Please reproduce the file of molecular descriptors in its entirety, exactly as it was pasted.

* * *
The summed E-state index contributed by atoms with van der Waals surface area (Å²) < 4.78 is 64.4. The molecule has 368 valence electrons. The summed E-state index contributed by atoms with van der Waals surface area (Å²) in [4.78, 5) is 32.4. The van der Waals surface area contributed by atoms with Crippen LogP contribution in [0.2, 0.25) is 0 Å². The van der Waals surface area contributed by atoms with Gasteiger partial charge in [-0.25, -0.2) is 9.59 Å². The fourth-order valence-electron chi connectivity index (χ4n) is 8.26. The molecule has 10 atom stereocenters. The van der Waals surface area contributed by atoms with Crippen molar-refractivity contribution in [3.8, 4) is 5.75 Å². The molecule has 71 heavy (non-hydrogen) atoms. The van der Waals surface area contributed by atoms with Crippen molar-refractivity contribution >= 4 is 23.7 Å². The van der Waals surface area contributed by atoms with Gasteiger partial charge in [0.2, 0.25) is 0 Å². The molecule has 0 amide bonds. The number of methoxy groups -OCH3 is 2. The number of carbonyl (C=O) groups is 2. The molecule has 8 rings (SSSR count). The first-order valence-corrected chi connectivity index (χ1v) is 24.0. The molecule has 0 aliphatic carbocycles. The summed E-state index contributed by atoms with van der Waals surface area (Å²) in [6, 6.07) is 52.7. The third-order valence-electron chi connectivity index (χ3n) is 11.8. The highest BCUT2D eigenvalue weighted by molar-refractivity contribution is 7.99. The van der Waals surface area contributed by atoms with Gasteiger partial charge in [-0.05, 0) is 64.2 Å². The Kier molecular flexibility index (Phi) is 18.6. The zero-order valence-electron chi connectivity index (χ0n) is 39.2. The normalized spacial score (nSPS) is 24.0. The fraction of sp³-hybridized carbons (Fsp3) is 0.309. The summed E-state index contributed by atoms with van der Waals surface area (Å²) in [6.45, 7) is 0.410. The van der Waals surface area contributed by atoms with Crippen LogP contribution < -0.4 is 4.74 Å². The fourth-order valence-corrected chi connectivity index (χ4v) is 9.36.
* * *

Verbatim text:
The summed E-state index contributed by atoms with van der Waals surface area (Å²) < 4.78 is 64.4. The molecule has 368 valence electrons. The summed E-state index contributed by atoms with van der Waals surface area (Å²) in [4.78, 5) is 32.4. The van der Waals surface area contributed by atoms with Crippen LogP contribution in [0.2, 0.25) is 0 Å². The van der Waals surface area contributed by atoms with Gasteiger partial charge in [-0.25, -0.2) is 9.59 Å². The fourth-order valence-electron chi connectivity index (χ4n) is 8.26. The molecule has 10 atom stereocenters. The van der Waals surface area contributed by atoms with Crippen molar-refractivity contribution in [3.8, 4) is 5.75 Å². The molecule has 71 heavy (non-hydrogen) atoms. The van der Waals surface area contributed by atoms with Crippen molar-refractivity contribution >= 4 is 23.7 Å². The van der Waals surface area contributed by atoms with Gasteiger partial charge in [0.2, 0.25) is 0 Å². The molecule has 0 amide bonds. The number of methoxy groups -OCH3 is 2. The number of carbonyl (C=O) groups is 2. The molecule has 8 rings (SSSR count). The first-order valence-corrected chi connectivity index (χ1v) is 24.0. The molecule has 0 aliphatic carbocycles. The summed E-state index contributed by atoms with van der Waals surface area (Å²) in [6, 6.07) is 52.7. The third-order valence-electron chi connectivity index (χ3n) is 11.8. The highest BCUT2D eigenvalue weighted by molar-refractivity contribution is 7.99. The van der Waals surface area contributed by atoms with Gasteiger partial charge in [-0.05, 0) is 64.2 Å². The Kier molecular flexibility index (Phi) is 18.6. The zero-order valence-electron chi connectivity index (χ0n) is 39.2. The normalized spacial score (nSPS) is 24.0. The fraction of sp³-hybridized carbons (Fsp3) is 0.309. The summed E-state index contributed by atoms with van der Waals surface area (Å²) in [6.45, 7) is 0.410. The van der Waals surface area contributed by atoms with Crippen LogP contribution < -0.4 is 4.74 Å². The fourth-order valence-corrected chi connectivity index (χ4v) is 9.36.